As a rabbi, I spend most of my time reading writing, talking, discussing and arguing about Jewish things. There is a lot to argue about, a lot to talk about. From our perspective, these issues can seem not just important, but overwhelming, more important than anything else could possibly be. The divisions and politics of the Orthodox, the Modern Orthodox world are important – but only to a point. The question of the differences between Yeshiva University, Yeshivat Chovevei Torah, between this group and that group, this rabbi’s statement and that rabbi’s counter statement – these are all important issues. But, for too many of us, for me, personally, they are given far more prominence than could possibly be justified.
Rabbi Shaul Robinson, “Priorities: Inside the Tent and Outside“, Lincoln Square Synagogue Blog (11 November 2013).
Just like the idea of Chovevei has grown out of a specific need, the mission of YCT struck a cord with a unique set of students. The students applying to our rabbinical school feel a calling to serve. They are caring and learned, each a leader in his own way. They are our centerpiece, wishing to change the very face of the Jewish community and world. So refreshing is YCT’s approach that many of our trainees would not be in any rabbinical school were it not for Chovevei.
Rabbi Avi Weiss, “A Message from Our Founder and President,” Fourth Annual Gala (New York: Yeshivat Chovevei Torah Rabbinical School, 2007), 13.
YCT has, to date, consistently and, perhaps, fanatically adhered to the Maimonidean rule forbidding responding negatively toward others. YCT’s curriculum is not only a course of professional study; the quality, quantity, subject selection, and orientations of its instructors provide the discerning reader with a quantifiable and unified ideological self-definition of the kind of Orthodox Judaism that it fosters and offers. As a self-consciously modern (YCT prefers the adjective “Open”) Orthodox Yeshiva, it requires commitment to Jewish law in both theory and practice as a pre-condition for acceptance as a student. But, as an Open Orthodox institution, YCT is open to the insights of non-Orthodox rabbis who can make what it believes to be serious contributions. Academic Talmud is taught by an observant Orthodox rabbi who happens also to teach at the Jewish Theological Seminary, revealing an openness that violates no rule in the classical canon but does deviate from the insular political discipline demanded by Haredi religion. Critical methodology actually empowers the student with the tools to make an autonomous reading of the canon. Since, in Haredi religion, the communal rabbi is authorized only to echo the views of the official “rabbonim and poskim” but not to render an autonomous opinion, however reasoned or defensible within the canons of talmudic hermeneutics, the democratization of independent learning is fraught with danger and is, therefore, off-limits to all but the Haredi gedolim elite. For this reason, academic Talmud undermines “the sanctity of Torah,” precisely because it affords its practitioners the power to render defensible readings and judgments – the original sense of “criticism” – of the canon with unfettered autonomy. Furthermore, Haredi rabbis are, by habit, conditioning, and education, disinclined to speak to the concerns of Conservative synagogues. By founding an institution that trains virtuosi who do not regard the Haredi elite as the ultimate source of rabbinic authority, YCT cannot be deemed to be legitimate to the Haredi elite.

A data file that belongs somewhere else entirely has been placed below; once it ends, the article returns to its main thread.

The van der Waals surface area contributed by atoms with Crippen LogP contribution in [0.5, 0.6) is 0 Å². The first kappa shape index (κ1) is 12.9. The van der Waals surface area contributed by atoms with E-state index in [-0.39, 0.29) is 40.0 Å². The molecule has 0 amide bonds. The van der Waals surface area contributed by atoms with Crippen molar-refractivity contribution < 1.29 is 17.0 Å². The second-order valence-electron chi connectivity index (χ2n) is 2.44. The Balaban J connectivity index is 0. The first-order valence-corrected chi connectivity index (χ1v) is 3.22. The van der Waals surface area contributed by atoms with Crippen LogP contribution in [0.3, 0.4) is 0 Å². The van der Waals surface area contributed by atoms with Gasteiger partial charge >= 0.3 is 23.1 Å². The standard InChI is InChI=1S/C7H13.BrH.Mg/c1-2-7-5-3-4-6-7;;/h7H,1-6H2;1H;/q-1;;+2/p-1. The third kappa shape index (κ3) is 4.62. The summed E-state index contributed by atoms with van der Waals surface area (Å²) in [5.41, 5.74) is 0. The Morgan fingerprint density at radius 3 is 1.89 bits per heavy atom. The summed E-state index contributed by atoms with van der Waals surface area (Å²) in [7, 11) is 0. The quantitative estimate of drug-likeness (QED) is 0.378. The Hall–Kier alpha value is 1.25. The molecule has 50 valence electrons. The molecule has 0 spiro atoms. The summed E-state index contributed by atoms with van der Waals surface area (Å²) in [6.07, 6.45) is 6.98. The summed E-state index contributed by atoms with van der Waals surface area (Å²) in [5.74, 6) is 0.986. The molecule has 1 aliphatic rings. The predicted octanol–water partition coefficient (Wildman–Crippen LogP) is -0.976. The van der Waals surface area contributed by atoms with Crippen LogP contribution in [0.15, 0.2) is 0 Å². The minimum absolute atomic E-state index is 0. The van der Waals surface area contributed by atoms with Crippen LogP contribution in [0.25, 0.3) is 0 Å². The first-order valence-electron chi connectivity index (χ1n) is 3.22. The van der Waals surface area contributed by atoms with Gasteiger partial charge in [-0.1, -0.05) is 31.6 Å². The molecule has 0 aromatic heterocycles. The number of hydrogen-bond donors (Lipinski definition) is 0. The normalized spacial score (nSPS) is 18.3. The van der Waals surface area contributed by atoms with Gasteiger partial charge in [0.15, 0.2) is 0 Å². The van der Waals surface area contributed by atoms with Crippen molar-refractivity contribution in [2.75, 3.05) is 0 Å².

Rabbi Alan J. Yuter, “The Two Contemporary Varieties of Orthodox Judaism,” in Mishpetei Shalom: A Jubilee Volume In Honor of Rabbi Saul (Shalom) Berman, ed. Rabbi Yamin Levy (New York: Yeshivat Chovevei Torah Rabbinical School, 2010), 583-585.